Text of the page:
Did You Know? (On Alcohol, Wine, and the Bible)

Did you know…

  • that Saint Gall, a mis­sion­ary to the Celts, was a renowned brewer?
  • that after Charle­mag­ne’s reign, Europe’s exclu­sive brew­er was the church?
  • that the ori­gin of the word “bridal” is “bride’s ale,” which was brewed for her by her church?
  • that John Calv­in’s salary includ­ed 250 gal­lons or more of wine for him and his guests?
  • that Mar­tin Luther’s wife was a skilled brew­er and that love let­ters to her when they were apart lament­ed his inabil­i­ty to drink her beer?
  • that the first per­ma­nent build­ing the Puri­tans(!) erect­ed after land­ing at Ply­mouth Rock was a brewery?
  • that pro­hi­bi­tion of all alco­hol in Amer­i­ca is close­ly tied to wom­en’s suf­frage and the rise of fem­i­nism with­in the church?
  • that Dr. Thomas Welch first pro­duced Welch’s Grape Juice as a more “Chris­t­ian” alter­na­tive to the com­mu­nion wine?
  • that the Bible lists at least six occa­sions when drink­ing alco­hol is per­fect­ly accept­able, in mod­er­a­tion?
    • cel­e­bra­tion (Gen­e­sis 14:17–20)
    • the Lord’s sup­per (Matthew 26:29; Mark 14:25; Luke 22:18)
    • med­i­c­i­nal pur­pos­es (Proverbs 31:6; 1 Tim­o­thy 5:23)
    • wor­ship (Exo­dus 29:40; Num­bers 28:14; Matthew 26:27; 1 Corinthi­ans 11:25–26)
    • thanks­giv­ing to God (Proverbs 3:9–10)
    • hap­pi­ness (Deuteron­o­my 14:26)
  • that Mar­tin Luther asked, “Do you sup­pose that abus­es are elim­i­nat­ed by destroy­ing the object which is abused? Men can go wrong with wine and women. Shall we then pro­hib­it and abol­ish women?”?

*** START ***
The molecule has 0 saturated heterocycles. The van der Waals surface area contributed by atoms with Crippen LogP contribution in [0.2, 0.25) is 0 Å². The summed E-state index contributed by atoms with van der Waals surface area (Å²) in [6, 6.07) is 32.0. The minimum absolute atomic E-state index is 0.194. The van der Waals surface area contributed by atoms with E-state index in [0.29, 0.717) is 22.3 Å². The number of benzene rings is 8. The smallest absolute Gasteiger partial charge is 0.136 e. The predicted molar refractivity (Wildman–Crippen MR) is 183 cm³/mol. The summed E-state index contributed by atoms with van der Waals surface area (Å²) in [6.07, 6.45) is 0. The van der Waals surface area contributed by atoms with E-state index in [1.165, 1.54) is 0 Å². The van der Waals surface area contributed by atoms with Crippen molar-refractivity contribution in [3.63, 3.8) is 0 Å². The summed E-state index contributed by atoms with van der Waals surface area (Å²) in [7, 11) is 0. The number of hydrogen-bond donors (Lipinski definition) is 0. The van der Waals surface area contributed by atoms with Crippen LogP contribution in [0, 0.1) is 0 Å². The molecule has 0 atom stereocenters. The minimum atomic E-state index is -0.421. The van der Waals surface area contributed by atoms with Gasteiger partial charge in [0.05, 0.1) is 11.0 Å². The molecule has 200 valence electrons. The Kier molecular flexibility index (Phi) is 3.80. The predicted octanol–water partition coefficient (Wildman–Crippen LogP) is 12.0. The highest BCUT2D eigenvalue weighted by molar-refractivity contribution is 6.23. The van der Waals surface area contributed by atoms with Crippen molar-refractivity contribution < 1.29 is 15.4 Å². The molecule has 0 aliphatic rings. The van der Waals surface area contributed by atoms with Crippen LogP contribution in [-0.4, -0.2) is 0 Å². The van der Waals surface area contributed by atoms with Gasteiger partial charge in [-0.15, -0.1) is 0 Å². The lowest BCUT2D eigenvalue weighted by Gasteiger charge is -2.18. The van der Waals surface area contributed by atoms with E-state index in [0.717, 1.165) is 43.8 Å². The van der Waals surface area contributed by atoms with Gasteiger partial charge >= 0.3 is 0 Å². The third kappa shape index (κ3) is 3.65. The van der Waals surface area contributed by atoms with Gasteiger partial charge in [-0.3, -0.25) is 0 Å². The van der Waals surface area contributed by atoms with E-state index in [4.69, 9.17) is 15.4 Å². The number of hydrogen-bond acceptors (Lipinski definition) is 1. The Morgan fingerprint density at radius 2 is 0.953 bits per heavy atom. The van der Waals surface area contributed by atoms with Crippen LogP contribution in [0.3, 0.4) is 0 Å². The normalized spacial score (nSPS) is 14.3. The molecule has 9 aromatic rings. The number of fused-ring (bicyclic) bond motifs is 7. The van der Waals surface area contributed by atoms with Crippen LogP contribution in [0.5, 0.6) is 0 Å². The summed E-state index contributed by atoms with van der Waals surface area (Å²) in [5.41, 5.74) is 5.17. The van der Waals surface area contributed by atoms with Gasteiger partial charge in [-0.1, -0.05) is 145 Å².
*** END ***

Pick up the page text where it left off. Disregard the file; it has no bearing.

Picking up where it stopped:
• that a lack of joy and a lack of wine are just about inter­change­ably in Scrip­ture (Isa­iah 17:10; Joel 1:5, 12)?
  • that the Lord Jesus drank ate enough food and drank enough wine that he was mocked as a glut­ton and drunk­ard for it? (It’s hard to accuse some­one of being a drunk­ard for gulp­ing down non-alco­holic grape juice.)
  • that the Lord Jesus attend­ed par­ties and social affairs where wine was not only present but run­ning out of it was a major faux pas?
  • that the Lord Jesus hap­pi­ly made more wine so that the par­ty could be con­tin­ued unhindered?

List source: The Rad­i­cal Reformis­sion (chap­ter 6) by Mark Driscoll.

I did­n’t. Those items which per­tain to the Bible direct­ly I knew in pass­ing but despite hav­ing a pro­fessed faith in the inerran­cy and absolute truth of the Scrip­ture, I was taught to explain away such pas­sages by forc­ing grape juice into them. In doing so, I was able to read the Bible allow­ing it to speak of alco­holic wine in neg­a­tive con­texts and non-alco­holic wine in the pos­i­tive con­texts. Such incon­sis­ten­cy is cer­tain­ly not the mark of truth.

I would call this a mat­ter of Chris­t­ian lib­er­ty, but it seems more than that. For mil­len­nia before the First Advent, peo­ple were enjoy­ing alco­hol in mod­er­a­tion (drunk­en­ness is and always has been sin). The com­ing of Christ and the free­dom afford­ed by redemp­tion would seem to, rather than out­law­ing alco­hol com­plete­ly, jus­ti­fy a Chris­tian’s drink­ing of spir­its. After all, to the pure all things are pure (Titus 1:15).